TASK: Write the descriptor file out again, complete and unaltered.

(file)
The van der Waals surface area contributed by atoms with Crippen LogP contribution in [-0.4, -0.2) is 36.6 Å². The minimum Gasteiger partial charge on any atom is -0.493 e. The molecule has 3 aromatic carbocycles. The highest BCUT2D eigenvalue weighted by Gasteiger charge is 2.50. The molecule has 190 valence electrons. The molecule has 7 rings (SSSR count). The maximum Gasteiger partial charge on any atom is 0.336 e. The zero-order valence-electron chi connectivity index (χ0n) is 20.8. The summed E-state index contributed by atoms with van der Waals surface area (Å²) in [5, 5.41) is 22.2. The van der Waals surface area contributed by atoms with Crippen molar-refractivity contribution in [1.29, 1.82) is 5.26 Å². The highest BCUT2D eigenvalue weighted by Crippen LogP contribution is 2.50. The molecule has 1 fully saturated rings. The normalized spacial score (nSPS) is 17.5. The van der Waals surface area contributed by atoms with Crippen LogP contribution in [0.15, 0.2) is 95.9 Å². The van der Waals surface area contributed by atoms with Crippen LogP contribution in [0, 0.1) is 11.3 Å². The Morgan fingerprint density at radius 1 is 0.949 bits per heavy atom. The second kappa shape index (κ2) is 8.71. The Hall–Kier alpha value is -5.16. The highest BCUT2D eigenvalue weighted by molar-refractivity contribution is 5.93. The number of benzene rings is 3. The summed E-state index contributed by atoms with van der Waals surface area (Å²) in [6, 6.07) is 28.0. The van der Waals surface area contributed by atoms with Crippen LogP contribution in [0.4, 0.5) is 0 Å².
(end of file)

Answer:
The van der Waals surface area contributed by atoms with Crippen LogP contribution in [-0.4, -0.2) is 36.6 Å². The minimum Gasteiger partial charge on any atom is -0.493 e. The molecule has 3 aromatic carbocycles. The highest BCUT2D eigenvalue weighted by Gasteiger charge is 2.50. The molecule has 190 valence electrons. The molecule has 7 rings (SSSR count). The maximum Gasteiger partial charge on any atom is 0.336 e. The zero-order valence-electron chi connectivity index (χ0n) is 20.8. The summed E-state index contributed by atoms with van der Waals surface area (Å²) in [5, 5.41) is 22.2. The van der Waals surface area contributed by atoms with Crippen molar-refractivity contribution in [1.29, 1.82) is 5.26 Å². The highest BCUT2D eigenvalue weighted by Crippen LogP contribution is 2.50. The molecule has 1 fully saturated rings. The normalized spacial score (nSPS) is 17.5. The van der Waals surface area contributed by atoms with Crippen LogP contribution in [0.15, 0.2) is 95.9 Å². The van der Waals surface area contributed by atoms with Crippen LogP contribution in [0, 0.1) is 11.3 Å². The Morgan fingerprint density at radius 1 is 0.949 bits per heavy atom. The second kappa shape index (κ2) is 8.71. The Hall–Kier alpha value is -5.16. The highest BCUT2D eigenvalue weighted by molar-refractivity contribution is 5.93. The number of benzene rings is 3. The summed E-state index contributed by atoms with van der Waals surface area (Å²) in [6, 6.07) is 28.0. The van der Waals surface area contributed by atoms with Crippen LogP contribution in [0.4, 0.5) is 0 Å².